The May issue of Methods in Ecology and Evolution is absolutely packed! We’ve got a new ecoacoustics method from Metcalf et al. and a new inference and forecasting method from Cenci et al. There’s also a forum article on image analysis, and papers on physiology, palaeobiology, capture-recapture and much more. We’ve got SIX papers that are freely available to absolutely everyone this month too.
Below is a press release about the Methods in Ecology and Evolution article ‘A novel method for using ecoacoustics to monitor post‐translocation behaviour in an endangered passerine‘ taken from the Zoological Society of London.
Scientists from international conservation charity ZSL (Zoological Society of London), Imperial College London and conservationists from the Rotokare Scenic Reserve Trust used acoustic monitoring devices to listen in on the ‘conversations’ of New Zealand’s endemic hihi bird, allowing them to assess the success of the reintroduction without impacting the group.
For the first time ZSL scientists were able to use the calls of a species as a proxy for their movement. A happy hihi call sounds like two marbles clanging together in what is known as the ‘stitch’ call. Scientists saw the calls change from an initial random distribution to a more settled home range – marking the hihi reintroduction and the new method a success. Continue reading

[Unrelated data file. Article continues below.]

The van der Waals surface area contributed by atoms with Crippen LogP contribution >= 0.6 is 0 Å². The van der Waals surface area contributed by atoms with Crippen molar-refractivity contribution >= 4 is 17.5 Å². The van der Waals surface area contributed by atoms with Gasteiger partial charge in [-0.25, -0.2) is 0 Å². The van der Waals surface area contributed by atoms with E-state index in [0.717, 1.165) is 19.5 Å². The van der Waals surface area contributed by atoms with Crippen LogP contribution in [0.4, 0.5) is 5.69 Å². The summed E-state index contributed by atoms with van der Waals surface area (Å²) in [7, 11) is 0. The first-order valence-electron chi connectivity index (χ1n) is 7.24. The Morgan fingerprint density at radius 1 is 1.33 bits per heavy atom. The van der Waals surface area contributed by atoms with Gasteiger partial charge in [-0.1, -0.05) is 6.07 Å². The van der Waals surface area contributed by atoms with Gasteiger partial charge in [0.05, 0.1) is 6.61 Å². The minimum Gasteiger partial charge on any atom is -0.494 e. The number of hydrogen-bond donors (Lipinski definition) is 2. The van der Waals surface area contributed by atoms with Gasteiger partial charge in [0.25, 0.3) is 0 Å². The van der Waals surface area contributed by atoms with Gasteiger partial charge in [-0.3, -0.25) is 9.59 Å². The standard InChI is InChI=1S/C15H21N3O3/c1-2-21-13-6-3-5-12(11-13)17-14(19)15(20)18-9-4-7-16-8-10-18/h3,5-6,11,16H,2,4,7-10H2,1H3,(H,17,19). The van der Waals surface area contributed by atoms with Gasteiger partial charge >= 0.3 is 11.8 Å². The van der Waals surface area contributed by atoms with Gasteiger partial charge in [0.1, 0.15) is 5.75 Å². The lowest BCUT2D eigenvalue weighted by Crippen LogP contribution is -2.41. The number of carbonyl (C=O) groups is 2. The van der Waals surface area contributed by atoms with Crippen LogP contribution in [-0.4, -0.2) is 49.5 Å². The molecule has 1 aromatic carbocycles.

Post Provided by SYDNEY HARRIS
The Biodiversity Struggle
By now we’re all familiar with the global biodiversity crisis: increasing numbers of species extinct or at risk of extinction; widespread habitat loss and a seemingly endless set of political, logistical and financial obstacles hampering swift action for conservation. The international Convention on Biological Diversity (CBD) has set twenty global diversity targets, many of which require participating nations to conduct accurate and efficient monitoring to assess their progress and inform policy decisions. Governing bodies and organizations worldwide have agreed that immediate, efficient action is essential to preserving our planet’s increasingly threatened ecosystems.
But how? Diversity measurement techniques are a tricky business. Accurately recording diversity can be time-consuming, labor-intensive, expensive, invasive and highly susceptible to human error. Often these methods involve the employment of trained specialists to individually identify hundreds or even thousands of species, a process that can take many months to complete.
Marine habitats are particularly difficult to access because of the physical limitations of humans underwater, and are often flawed due to the influence of our presence on marine organisms. However, the oceans contain many of the world’s most diverse systems, and, despite the limitations of current methods, the need to monitor marine diversity is a top priority for the global conservation movement. Continue reading